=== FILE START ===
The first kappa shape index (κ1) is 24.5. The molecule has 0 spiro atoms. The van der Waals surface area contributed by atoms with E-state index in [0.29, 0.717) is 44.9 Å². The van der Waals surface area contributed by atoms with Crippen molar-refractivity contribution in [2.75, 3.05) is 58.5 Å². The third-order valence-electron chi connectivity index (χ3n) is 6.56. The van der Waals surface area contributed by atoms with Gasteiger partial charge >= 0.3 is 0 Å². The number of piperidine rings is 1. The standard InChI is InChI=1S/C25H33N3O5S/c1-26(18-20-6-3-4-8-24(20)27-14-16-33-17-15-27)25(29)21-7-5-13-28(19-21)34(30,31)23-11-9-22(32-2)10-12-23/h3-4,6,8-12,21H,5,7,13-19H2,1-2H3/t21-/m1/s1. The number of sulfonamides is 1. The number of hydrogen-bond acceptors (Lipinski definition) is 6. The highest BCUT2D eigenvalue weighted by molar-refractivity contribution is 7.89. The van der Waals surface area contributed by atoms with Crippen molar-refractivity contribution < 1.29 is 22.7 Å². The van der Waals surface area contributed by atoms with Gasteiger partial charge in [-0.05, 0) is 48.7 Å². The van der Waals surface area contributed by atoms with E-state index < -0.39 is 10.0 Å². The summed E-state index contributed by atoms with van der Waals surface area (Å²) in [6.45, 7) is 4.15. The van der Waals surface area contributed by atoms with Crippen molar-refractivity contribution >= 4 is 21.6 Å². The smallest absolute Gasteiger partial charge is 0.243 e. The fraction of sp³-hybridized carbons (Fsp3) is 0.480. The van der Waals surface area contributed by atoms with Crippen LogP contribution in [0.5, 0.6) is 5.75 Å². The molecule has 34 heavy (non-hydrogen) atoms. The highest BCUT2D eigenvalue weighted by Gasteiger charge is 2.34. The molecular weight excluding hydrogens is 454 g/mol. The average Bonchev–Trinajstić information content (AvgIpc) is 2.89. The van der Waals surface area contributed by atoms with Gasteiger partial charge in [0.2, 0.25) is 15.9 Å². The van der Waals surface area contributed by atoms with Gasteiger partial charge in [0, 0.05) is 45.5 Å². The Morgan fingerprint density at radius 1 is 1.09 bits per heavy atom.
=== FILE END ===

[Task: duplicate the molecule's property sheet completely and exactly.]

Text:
The first kappa shape index (κ1) is 24.5. The molecule has 0 spiro atoms. The van der Waals surface area contributed by atoms with E-state index in [0.29, 0.717) is 44.9 Å². The van der Waals surface area contributed by atoms with Crippen molar-refractivity contribution in [2.75, 3.05) is 58.5 Å². The third-order valence-electron chi connectivity index (χ3n) is 6.56. The van der Waals surface area contributed by atoms with Gasteiger partial charge >= 0.3 is 0 Å². The number of piperidine rings is 1. The standard InChI is InChI=1S/C25H33N3O5S/c1-26(18-20-6-3-4-8-24(20)27-14-16-33-17-15-27)25(29)21-7-5-13-28(19-21)34(30,31)23-11-9-22(32-2)10-12-23/h3-4,6,8-12,21H,5,7,13-19H2,1-2H3/t21-/m1/s1. The number of sulfonamides is 1. The number of hydrogen-bond acceptors (Lipinski definition) is 6. The highest BCUT2D eigenvalue weighted by molar-refractivity contribution is 7.89. The van der Waals surface area contributed by atoms with Crippen molar-refractivity contribution < 1.29 is 22.7 Å². The van der Waals surface area contributed by atoms with Gasteiger partial charge in [-0.05, 0) is 48.7 Å². The van der Waals surface area contributed by atoms with E-state index < -0.39 is 10.0 Å². The summed E-state index contributed by atoms with van der Waals surface area (Å²) in [6.45, 7) is 4.15. The van der Waals surface area contributed by atoms with Crippen molar-refractivity contribution >= 4 is 21.6 Å². The smallest absolute Gasteiger partial charge is 0.243 e. The fraction of sp³-hybridized carbons (Fsp3) is 0.480. The van der Waals surface area contributed by atoms with Crippen LogP contribution in [0.5, 0.6) is 5.75 Å². The molecule has 34 heavy (non-hydrogen) atoms. The highest BCUT2D eigenvalue weighted by Gasteiger charge is 2.34. The molecular weight excluding hydrogens is 454 g/mol. The average Bonchev–Trinajstić information content (AvgIpc) is 2.89. The van der Waals surface area contributed by atoms with Gasteiger partial charge in [0.2, 0.25) is 15.9 Å². The van der Waals surface area contributed by atoms with Gasteiger partial charge in [0, 0.05) is 45.5 Å². The Morgan fingerprint density at radius 1 is 1.09 bits per heavy atom.